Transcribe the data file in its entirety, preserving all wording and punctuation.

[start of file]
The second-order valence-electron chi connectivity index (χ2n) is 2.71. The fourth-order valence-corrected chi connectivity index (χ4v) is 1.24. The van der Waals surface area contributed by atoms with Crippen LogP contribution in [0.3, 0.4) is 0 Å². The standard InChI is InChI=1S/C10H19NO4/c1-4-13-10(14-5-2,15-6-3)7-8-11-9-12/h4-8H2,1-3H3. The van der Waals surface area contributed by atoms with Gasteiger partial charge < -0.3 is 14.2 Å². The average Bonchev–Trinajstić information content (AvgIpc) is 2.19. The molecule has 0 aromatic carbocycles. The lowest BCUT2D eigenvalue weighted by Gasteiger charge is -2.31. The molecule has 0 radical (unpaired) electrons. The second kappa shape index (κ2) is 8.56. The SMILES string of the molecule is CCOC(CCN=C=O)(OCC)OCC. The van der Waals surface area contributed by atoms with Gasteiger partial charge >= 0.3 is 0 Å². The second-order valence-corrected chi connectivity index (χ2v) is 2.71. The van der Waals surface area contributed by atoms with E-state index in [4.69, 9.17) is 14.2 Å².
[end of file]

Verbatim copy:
The second-order valence-electron chi connectivity index (χ2n) is 2.71. The fourth-order valence-corrected chi connectivity index (χ4v) is 1.24. The van der Waals surface area contributed by atoms with Crippen LogP contribution in [0.3, 0.4) is 0 Å². The standard InChI is InChI=1S/C10H19NO4/c1-4-13-10(14-5-2,15-6-3)7-8-11-9-12/h4-8H2,1-3H3. The van der Waals surface area contributed by atoms with Gasteiger partial charge < -0.3 is 14.2 Å². The average Bonchev–Trinajstić information content (AvgIpc) is 2.19. The molecule has 0 aromatic carbocycles. The lowest BCUT2D eigenvalue weighted by Gasteiger charge is -2.31. The molecule has 0 radical (unpaired) electrons. The second kappa shape index (κ2) is 8.56. The SMILES string of the molecule is CCOC(CCN=C=O)(OCC)OCC. The van der Waals surface area contributed by atoms with Gasteiger partial charge >= 0.3 is 0 Å². The second-order valence-corrected chi connectivity index (χ2v) is 2.71. The van der Waals surface area contributed by atoms with E-state index in [4.69, 9.17) is 14.2 Å².